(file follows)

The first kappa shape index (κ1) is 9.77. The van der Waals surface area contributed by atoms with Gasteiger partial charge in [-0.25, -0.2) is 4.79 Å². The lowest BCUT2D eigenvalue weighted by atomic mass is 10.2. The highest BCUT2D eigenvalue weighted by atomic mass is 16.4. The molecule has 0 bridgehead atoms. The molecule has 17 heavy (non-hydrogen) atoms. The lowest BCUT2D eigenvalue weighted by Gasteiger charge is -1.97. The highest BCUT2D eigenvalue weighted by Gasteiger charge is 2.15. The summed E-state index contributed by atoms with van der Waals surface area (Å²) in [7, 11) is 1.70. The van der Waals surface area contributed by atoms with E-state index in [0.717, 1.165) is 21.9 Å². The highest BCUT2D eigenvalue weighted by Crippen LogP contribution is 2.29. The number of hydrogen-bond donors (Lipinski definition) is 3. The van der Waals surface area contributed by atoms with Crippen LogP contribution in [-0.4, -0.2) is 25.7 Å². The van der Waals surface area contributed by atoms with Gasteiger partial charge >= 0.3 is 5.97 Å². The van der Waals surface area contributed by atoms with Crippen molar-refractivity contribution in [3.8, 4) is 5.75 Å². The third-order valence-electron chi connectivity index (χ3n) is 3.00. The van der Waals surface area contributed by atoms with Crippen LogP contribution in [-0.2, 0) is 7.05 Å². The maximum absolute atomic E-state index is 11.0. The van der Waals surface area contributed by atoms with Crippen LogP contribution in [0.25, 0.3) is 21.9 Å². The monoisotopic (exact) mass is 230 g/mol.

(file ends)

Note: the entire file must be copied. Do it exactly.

The first kappa shape index (κ1) is 9.77. The van der Waals surface area contributed by atoms with Gasteiger partial charge in [-0.25, -0.2) is 4.79 Å². The lowest BCUT2D eigenvalue weighted by atomic mass is 10.2. The highest BCUT2D eigenvalue weighted by atomic mass is 16.4. The molecule has 0 bridgehead atoms. The molecule has 17 heavy (non-hydrogen) atoms. The lowest BCUT2D eigenvalue weighted by Gasteiger charge is -1.97. The highest BCUT2D eigenvalue weighted by Gasteiger charge is 2.15. The summed E-state index contributed by atoms with van der Waals surface area (Å²) in [7, 11) is 1.70. The van der Waals surface area contributed by atoms with E-state index in [0.717, 1.165) is 21.9 Å². The highest BCUT2D eigenvalue weighted by Crippen LogP contribution is 2.29. The number of hydrogen-bond donors (Lipinski definition) is 3. The van der Waals surface area contributed by atoms with Crippen LogP contribution in [-0.4, -0.2) is 25.7 Å². The van der Waals surface area contributed by atoms with Gasteiger partial charge >= 0.3 is 5.97 Å². The van der Waals surface area contributed by atoms with Crippen molar-refractivity contribution in [3.8, 4) is 5.75 Å². The third-order valence-electron chi connectivity index (χ3n) is 3.00. The van der Waals surface area contributed by atoms with Crippen LogP contribution in [-0.2, 0) is 7.05 Å². The maximum absolute atomic E-state index is 11.0. The van der Waals surface area contributed by atoms with Crippen LogP contribution in [0.25, 0.3) is 21.9 Å². The monoisotopic (exact) mass is 230 g/mol.